Circumcision History


The Torah

The Brit Milah (the "Bris") is one of the oldest traditions in Judaism.  The term Brit Milah translates to "the Covenant of Circumcision", which refers to the covenant between us and G-d.  It is a binding pledge between two parties.  By performing the mitzvah of Brit Milah, we perpetuate the covenant by passing it on to the next generation.

Over 3,500 years ago, G-d appointed Abraham as his chosen person to spread kindness and monotheism in the world.  G-d commanded Abraham to circumcise himself to demonstrate loyalty to the covenant they had entered.  Since that point, the Brit Milah became a symbol of the spiritual connection between the Jewish nation and G-d. 

Genesis 17:12

"And G-d spoke to Abraham saying:  This is my covenant which you shall keep between Me and you and thy seed after you -- every male child among you shall be circumcised."

Brit Milah is the ultimate affirmation of Jewish identity.  In every country where Jews have lived, they have practiced this ritual to pass down Jewish tradition to their kin.  Even the most secular Jews and those in interfaith relationships overwhelmingly perform Brit Milah as the one Jewish ritual they will undertake, more than Shabbat or kosher.


The mitzvah of Brit Milah is unique in that it is the only mitzvah given to the Patriarchs -- Abraham, Isaac, and Jacob.  The fulfillment of Brit Milah by Abraham and his descendants, even before the Torah was given to the Jewish people at Mount Sinai, is an indication of its eternal essence to the Jewish faith.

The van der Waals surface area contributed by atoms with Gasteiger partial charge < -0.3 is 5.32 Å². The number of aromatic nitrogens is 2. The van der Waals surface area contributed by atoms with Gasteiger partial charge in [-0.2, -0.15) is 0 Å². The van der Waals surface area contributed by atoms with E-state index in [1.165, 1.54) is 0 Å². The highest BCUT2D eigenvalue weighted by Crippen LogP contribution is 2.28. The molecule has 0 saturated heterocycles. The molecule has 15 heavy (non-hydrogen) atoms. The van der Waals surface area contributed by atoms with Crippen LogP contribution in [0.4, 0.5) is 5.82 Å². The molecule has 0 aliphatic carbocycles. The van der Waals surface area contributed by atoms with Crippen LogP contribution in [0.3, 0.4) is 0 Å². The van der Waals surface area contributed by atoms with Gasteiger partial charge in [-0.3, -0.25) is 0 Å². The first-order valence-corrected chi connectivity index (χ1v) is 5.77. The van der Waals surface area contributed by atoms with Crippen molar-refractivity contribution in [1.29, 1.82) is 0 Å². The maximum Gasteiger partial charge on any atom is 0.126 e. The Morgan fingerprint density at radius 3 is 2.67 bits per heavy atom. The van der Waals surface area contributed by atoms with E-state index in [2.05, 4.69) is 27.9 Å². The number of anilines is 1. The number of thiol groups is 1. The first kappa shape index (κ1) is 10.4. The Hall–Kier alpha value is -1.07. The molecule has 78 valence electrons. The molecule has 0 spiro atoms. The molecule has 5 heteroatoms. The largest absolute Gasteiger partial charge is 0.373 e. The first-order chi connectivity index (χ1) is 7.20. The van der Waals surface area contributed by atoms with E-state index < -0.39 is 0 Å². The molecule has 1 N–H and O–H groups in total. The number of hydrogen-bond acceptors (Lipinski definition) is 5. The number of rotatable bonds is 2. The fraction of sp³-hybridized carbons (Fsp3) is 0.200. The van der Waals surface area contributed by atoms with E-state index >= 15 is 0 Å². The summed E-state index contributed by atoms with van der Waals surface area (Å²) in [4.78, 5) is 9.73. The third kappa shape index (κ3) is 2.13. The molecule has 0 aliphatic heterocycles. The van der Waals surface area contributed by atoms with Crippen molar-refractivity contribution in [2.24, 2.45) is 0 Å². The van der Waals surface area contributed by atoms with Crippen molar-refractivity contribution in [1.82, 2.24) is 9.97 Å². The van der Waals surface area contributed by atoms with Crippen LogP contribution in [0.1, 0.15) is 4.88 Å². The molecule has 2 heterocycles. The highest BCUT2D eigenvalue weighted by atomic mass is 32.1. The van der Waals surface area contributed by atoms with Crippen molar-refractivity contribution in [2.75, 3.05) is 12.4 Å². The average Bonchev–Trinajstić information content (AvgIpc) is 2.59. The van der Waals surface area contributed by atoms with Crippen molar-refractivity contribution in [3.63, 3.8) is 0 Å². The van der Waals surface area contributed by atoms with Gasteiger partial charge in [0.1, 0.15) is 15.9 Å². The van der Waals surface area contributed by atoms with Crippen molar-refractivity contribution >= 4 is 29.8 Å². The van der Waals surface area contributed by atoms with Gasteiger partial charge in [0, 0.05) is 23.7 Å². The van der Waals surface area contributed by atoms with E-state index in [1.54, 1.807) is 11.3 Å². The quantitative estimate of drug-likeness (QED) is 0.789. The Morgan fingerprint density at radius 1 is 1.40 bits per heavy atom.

The circumcision is done specifically on the male reproductive organ.  G-d chose the male place of gender as the part of the body to impart his covenant, because from there begins the process of bringing new life into this world.  By removing the foreskin, which represents a physical blockage, the body is made complete with purity and holiness.


Performing the Ceremony

​​The Bris traditionally takes place on the 8th day following the baby's birth.  Medical studies have shown that the eighth day of a baby's life coincides with elevated levels of Vitamin K and prothrombin, which reduce the risk of hemorrhaging.  A Bris is never performed if it poses any danger to the baby. 

Before the Bris, Dr. Rumbak will always perform a full medical exam of the baby to make sure the baby is healthy to proceed with the circumcision.  This is where her experience as a Pediatrician and Mohel is very valuable to ensuring your baby is always safe in her care.

The Bris ceremony is a mitzvah that is done with tremendous happiness, as it is a sign that we have an unbreakable bond with our creator.  The circumcision ceremony may be performed at home, in a synagogue, or at a social hall.


Baby Naming

G-d changed Abraham's name from "Abram" to "Abraham" at the time of his circumcision.  In keeping with tradition, a Jewish baby boy is given his Hebrew name at the time of his Bris.  Similarly, a Jewish baby girl is given her Hebrew name during the Simchat Bat Naming Ceremony.

The Sages say that a baby’s name signifies its special character and unique path in life.  In our lives, the only thing that we are given at birth and take with us at the end is our name.  It is our job not to merely live up to the identity, but to transcend it with integrity of a good name.

The Talmud says that parents receive 1/60 of prophecy when selecting a name.  It is said that an angel comes down to whisper to the parents the baby’s Jewish name – a holy embodiment of who he is and will be.  It is a profoundly spiritual and enriching experience to choose a name for your baby.